New York's Cooperative and Condominium Community

Habitat Magazine Insider Guide



The history of bad blood between boards and holders of unsold shares or unsold apartments — often called "sponsors" though they might be not the original co-op sponsor or condo developer anymore — dates back to the rental-building conversion boom of the 1980s. Sponsors were the building owners who converted to cooperative status, with units sold to the public. However, in most cases, they would keep a number of apartments and retain majority control of the boards. As a result, they would have the largest say in rules, regulations, and spending for their buildings. This goes on today with new construction and some condominium developers. 

And the first step for condo and co-op boards that want an effective working relationship with a sponsor? It's understanding how sponsors think.

Getting bitten? Don't be shy. It's time to talk once again about bedbugs (also spelled "bed bugs"), those bloodsuckers from Hell that are present in many homeowners' nightmares. Although complaints about the pests have diminished, New York City co-op and condo dwellers, among others, still deal with outbreaks. Eradication can be a huge expense, and if bedbugs spread throughout the building, more than one pest control visit may be required to fully get rid of them.

What a "Benchmarking" Energy Audit Entails: The ABCs of EUIs and EERs

Written by Stephen Varone & Peter Varsalona on January 22, 2013

New York City

The purpose of the energy audit and its associated energy efficiency report (EER) is to identify ways to improve a building's energy efficiency, from system upgrades to operational and maintenance measures.

Her name was Kim and she lived in Forest Hills, Queens, in a 100-unit cooperative. She was on the co-op board and was talking, with great animation, about a shareholder who had "disappeared" and mysteriously left his apartment empty. My ears perked up. Was this a story of drama and intrigue, one that would offer new insights into board life?

A few days before Christmas, as part of Michael Bloomberg's six-year-old PlaNYC, the outgoing mayor rolled out the New York City Carbon Challenge, an ambitious effort to get the city's three million units of multifamily housing to reduce greenhouse gas emissions by as much as 30 percent over the next 10 years.

Co-ops and condos are a big part of this mix. Their 400,000 units make up about 16 percent of the city's multifamily housing — and residential buildings account for more than one-third of the city's greenhouse gas emissions.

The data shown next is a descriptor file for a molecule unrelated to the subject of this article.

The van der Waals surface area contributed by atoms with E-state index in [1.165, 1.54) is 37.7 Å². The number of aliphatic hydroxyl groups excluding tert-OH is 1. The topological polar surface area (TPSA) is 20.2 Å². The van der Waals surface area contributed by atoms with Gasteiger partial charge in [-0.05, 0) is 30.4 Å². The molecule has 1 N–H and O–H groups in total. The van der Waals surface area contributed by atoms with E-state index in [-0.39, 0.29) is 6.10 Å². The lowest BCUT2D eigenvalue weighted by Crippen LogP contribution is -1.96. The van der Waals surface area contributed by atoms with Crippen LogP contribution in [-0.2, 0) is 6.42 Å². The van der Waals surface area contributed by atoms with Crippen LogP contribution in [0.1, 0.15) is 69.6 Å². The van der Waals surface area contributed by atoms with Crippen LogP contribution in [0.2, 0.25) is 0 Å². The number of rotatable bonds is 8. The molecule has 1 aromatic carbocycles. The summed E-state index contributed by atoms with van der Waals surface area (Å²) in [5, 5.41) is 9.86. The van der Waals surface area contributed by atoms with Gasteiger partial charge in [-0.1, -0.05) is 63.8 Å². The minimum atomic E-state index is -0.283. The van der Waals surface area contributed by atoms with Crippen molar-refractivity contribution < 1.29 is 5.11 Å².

One man, they say, can change history. And in 2003, David Pullman did just that, lending his name to the precedent-setting court decision in 40 W. 67th Street v. Pullman. 

Financial professional Pullman — who'd already made headlines working with David Bowie to package the singer’s copyrights and catalog into what he trademarked as “Bowie Bonds” — had a documented history of ranting, raving and circulating defamatory fliers about various perceived transgressions at his Rosario Candela prewar classic. He pushed the co-op board and the shareholders to their limit, and then some. Finally, in a landmark turn, 100 percent of the shareholders voting in a special election, representing 75 percent of the shares, agreed to kick him out. The subsequent court case upholding that action solidified New York State co-op boards' nuclear option: eviction for "objectionable" behavior.

The landmark court decision in 40 W. 67th Street v. Pullman (2003) set the precedent that fully established that New York State co-op boards could, within certain criteria, evict shareholders found to be "objectionable." Many jocularly call this "the nuclear option," and it should only be used as a last resort. There are options boards can take before circumstances reach that extreme point. 

But if you do need to pull a Pullman, how do you go about it?

As the second storm of the week hit New York City and its environs, some managers say calcium chloride, or sidewalk salt, is in short supply. "We are running out," said Pamela DeLorme, president of Delkap Management, based in Howard Beach, Queens. "We bought a few thousand bags before the season began, but with the frequent storms, the substance is now in short supply." Delkap obtained about 2,000 bags of salt two weeks ago.

A co-op board I represent was confronted with the problem of bedbug infestation in several units in the building. A few individual apartments had become infested with bedbugs, but never notified the board, the managing agent or their neighbors. Because these unit-owners did not properly remedy the bedbug situation, it spread to other apartments.

An apartment in the 22-unit Manhattan co-op where I am board president recently reported the possible presence of bedbugs. Before the board members could schedule an inspection, the tenant-shareholder in the possibly infested apartment told us he was already taking action: At the same time that he notified the board, he also apparently had scheduled an exterminator to come in and deal with the bugs. No chemicals involved, either: He was going to put on the heat, literally. And faster than you can say, "Flame on" (or so it seemed to me), a big generator, with tubing coming into the second-floor windows, was sitting outside our building, with hot air being pumped into the apartment.

Ask the Experts

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Learn all the basics of NYC co-op and condo management, with straight talk from heavy hitters in the field of co-op or condo apartments

Professionals in some of the key fields of co-op and condo board governance and building management answer common questions in their areas of expertise

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